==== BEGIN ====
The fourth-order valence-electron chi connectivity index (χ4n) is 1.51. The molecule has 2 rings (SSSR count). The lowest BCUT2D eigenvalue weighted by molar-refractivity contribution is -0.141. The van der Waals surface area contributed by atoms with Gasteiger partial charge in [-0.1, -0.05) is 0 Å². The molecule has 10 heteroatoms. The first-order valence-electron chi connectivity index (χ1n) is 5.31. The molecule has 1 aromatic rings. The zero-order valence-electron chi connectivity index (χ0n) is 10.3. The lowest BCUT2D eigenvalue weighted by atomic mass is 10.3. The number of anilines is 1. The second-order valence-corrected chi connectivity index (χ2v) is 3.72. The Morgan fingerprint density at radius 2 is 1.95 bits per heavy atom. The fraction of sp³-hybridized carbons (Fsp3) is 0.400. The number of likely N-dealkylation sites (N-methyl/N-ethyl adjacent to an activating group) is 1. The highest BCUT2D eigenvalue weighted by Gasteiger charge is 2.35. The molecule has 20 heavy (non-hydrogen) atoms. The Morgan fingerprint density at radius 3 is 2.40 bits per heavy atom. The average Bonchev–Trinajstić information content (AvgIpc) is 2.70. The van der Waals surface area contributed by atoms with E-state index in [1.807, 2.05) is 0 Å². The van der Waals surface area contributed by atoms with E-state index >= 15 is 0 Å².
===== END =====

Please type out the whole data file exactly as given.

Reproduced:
The fourth-order valence-electron chi connectivity index (χ4n) is 1.51. The molecule has 2 rings (SSSR count). The lowest BCUT2D eigenvalue weighted by molar-refractivity contribution is -0.141. The van der Waals surface area contributed by atoms with Gasteiger partial charge in [-0.1, -0.05) is 0 Å². The molecule has 10 heteroatoms. The first-order valence-electron chi connectivity index (χ1n) is 5.31. The molecule has 1 aromatic rings. The zero-order valence-electron chi connectivity index (χ0n) is 10.3. The lowest BCUT2D eigenvalue weighted by atomic mass is 10.3. The number of anilines is 1. The second-order valence-corrected chi connectivity index (χ2v) is 3.72. The Morgan fingerprint density at radius 2 is 1.95 bits per heavy atom. The fraction of sp³-hybridized carbons (Fsp3) is 0.400. The number of likely N-dealkylation sites (N-methyl/N-ethyl adjacent to an activating group) is 1. The highest BCUT2D eigenvalue weighted by Gasteiger charge is 2.35. The molecule has 20 heavy (non-hydrogen) atoms. The Morgan fingerprint density at radius 3 is 2.40 bits per heavy atom. The average Bonchev–Trinajstić information content (AvgIpc) is 2.70. The van der Waals surface area contributed by atoms with E-state index in [1.807, 2.05) is 0 Å². The van der Waals surface area contributed by atoms with E-state index >= 15 is 0 Å².